Returning to the field

At+the+first+JV+2+women%27s+soccer+game+of+the+season%2C+small+groups+of+spectators+lined+the+hillside+watching+the+athletes+play.

Audrey Lippert

At the first JV 2 women’s soccer game of the season, small groups of spectators lined the hillside watching the athletes play.

 It’s been nearly a year since the basketball and dance teams got sent home from their respective state championships, and sports, as we knew them, were shut down. Now with the number of COVID-19 cases falling throughout the state of Oregon, high school sports teams are returning to the field. New protective guidelines have been put in place due to COVID-19 and fans no longer line the stands, but high school sports have officially returned.

 

As students gather for practices and games, they follow strict rules regarding mask wearing and social distancing. Athletics Director, Brigham Baker, is overseeing the return to action for student athletes. “Masks need to be on up over the nose and mouth at all times, practices and games,” Baker said.

 

Emma Snuffer, sophomore, was one of the students on the dance team that had to leave state last year.  “It’s a little weird coming back to sports because you don’t really get to talk to people, they’re very strict on the six feet rule,” Snuffer said. She and her team are now preparing for competition under the new guidelines.

 

“I think we’re going to do like 3 or 4 competitions,” Snuffer said. “They’ve talked about sending in a video to the judges, instead of going to a huge event with lots of people.” Fans and spectators have been an integral part of athletics for hundreds of years, however, this year they may be sidelined due to the current limited capacity of stadiums and gyms. Currently, Clackamas County is at a moderate COVID-19 risk level, this means that up to 100 people are allowed to be inside a gym and 150 are allowed to be in a stadium.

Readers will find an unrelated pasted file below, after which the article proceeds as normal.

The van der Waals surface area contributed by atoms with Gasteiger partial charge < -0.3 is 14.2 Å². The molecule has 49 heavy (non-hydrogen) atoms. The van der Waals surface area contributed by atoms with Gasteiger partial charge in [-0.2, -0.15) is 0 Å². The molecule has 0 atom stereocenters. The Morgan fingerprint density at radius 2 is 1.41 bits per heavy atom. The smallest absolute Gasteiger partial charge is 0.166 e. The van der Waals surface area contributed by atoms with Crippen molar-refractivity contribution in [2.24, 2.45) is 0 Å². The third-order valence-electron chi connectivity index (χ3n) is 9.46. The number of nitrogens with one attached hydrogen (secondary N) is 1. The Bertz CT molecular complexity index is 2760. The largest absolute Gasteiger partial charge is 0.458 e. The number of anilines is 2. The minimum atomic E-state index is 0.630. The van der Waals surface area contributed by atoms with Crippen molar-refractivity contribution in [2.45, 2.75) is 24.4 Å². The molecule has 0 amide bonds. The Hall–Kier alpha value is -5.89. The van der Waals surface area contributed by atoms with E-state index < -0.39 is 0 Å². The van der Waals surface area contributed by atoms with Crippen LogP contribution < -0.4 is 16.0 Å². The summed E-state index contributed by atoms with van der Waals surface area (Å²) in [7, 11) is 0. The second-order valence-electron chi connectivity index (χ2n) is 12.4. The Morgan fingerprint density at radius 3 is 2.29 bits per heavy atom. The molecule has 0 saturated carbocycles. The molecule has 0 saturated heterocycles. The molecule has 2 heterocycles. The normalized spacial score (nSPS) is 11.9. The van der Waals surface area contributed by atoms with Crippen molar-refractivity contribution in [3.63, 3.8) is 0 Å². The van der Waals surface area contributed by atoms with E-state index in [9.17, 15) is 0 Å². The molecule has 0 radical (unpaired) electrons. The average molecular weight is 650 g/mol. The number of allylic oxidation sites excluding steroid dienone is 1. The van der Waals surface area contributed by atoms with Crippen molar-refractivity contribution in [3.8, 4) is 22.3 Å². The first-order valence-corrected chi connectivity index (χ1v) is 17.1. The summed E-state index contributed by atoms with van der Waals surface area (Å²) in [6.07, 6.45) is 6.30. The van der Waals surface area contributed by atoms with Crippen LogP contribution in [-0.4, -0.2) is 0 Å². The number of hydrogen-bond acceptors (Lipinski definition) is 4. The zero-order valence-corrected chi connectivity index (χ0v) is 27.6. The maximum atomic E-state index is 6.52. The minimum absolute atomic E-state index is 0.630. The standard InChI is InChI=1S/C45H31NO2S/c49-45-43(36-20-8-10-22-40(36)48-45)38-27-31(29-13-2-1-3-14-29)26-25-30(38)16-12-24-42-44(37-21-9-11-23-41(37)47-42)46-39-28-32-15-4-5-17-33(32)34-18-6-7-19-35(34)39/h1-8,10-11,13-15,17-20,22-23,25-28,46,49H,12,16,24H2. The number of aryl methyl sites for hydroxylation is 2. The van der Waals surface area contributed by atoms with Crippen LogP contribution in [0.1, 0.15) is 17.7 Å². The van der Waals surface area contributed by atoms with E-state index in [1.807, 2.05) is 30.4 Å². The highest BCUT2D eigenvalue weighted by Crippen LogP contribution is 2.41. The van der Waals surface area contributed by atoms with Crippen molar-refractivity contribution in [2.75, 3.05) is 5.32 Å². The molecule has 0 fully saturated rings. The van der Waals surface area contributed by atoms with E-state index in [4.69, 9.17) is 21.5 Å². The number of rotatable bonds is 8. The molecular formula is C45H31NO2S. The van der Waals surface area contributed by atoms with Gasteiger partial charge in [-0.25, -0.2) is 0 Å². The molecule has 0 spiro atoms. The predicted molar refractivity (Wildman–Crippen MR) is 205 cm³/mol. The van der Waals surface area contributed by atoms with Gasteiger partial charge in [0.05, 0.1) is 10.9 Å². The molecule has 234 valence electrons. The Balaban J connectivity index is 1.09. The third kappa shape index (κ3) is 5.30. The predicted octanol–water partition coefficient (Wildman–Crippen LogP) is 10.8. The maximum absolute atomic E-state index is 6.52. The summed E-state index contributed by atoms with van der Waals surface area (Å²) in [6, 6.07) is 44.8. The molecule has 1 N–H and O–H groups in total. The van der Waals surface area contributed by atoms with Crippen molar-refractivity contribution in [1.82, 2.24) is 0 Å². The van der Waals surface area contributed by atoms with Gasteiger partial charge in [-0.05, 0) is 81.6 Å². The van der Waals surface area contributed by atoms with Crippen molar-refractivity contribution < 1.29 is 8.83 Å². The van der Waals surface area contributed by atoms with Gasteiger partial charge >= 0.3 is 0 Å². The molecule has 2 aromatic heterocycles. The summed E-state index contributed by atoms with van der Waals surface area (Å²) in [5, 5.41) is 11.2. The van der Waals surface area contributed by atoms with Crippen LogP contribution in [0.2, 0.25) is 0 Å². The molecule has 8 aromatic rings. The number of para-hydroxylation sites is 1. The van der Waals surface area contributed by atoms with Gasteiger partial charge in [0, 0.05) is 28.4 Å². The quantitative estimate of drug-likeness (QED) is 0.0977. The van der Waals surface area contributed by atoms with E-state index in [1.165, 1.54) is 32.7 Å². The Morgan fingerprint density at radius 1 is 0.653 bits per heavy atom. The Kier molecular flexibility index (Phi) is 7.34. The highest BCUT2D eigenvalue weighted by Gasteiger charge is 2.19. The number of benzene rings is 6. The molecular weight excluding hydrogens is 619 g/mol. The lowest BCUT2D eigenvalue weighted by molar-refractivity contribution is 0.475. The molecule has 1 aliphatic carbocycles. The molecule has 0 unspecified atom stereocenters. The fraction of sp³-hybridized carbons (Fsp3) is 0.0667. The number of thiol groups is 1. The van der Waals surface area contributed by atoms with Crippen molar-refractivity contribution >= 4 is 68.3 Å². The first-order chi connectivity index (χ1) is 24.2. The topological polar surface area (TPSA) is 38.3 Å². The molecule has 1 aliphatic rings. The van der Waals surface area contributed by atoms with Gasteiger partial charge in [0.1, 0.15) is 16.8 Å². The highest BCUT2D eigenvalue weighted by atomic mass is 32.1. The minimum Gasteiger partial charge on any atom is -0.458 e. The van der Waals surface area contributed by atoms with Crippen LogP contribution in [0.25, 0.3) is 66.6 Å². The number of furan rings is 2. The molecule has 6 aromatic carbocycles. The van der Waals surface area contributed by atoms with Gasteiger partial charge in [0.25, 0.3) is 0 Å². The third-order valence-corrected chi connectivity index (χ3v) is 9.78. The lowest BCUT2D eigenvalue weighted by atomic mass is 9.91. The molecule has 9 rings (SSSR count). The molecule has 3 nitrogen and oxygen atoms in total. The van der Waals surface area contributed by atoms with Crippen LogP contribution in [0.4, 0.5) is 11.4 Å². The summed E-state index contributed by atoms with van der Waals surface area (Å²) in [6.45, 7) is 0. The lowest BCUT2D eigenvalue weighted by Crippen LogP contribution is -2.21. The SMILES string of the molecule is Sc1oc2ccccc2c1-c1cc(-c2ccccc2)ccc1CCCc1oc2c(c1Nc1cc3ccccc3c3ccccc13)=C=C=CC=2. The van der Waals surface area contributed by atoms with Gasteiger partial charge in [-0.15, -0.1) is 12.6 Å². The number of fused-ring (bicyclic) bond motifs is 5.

“We are going to be able to offer fans in sports while we can, for example, soccer,” Baker said.

Soccer as an outdoor sport would be played in a stadium, allowing up to 150 people to be present at a game. “For soccer, there’s anywhere between 65 and 75 people on the field between players, referees, and coaches, because we could have 150 people, that would allow us to maybe have in the ballpark of 75 people in the stands,” Baker said.

 

While this plan would allow some spectators to attend games for certain sports, the 150 cap on attendance makes having fans nearly impossible for other sports. The average high school football team has anywhere between 40-70 players plus coaches. To play a game, you need two full teams and referees, bringing the number of people close to 150 very quickly.

 

“Ideally, we would be able to, if there were 22 kids on a team and we have 45 spots available, we would be able to get each person on the team tickets for their parents or guardians,”

Baker said. If Clackamas County were to be moved from moderate risk to low risk the attendance cap on outdoor recreation events would go up to 300, allowing all outdoor sports, including football, to have fans. In order to move into the low risk category, Clackamas County would need to have less than 50 COVID-19 cases per 100,000 people, something that most likely will not happen in time for this first wave of shortened sports seasons to have spectators.

 

Regardless of whether fans are able to attend games or not, sports are finally back in session, returning yet another small piece of normalcy to student-athletes across the state. “It’s nice to have a team bond back because everyone is in the same boat in dance,” Snuffer said.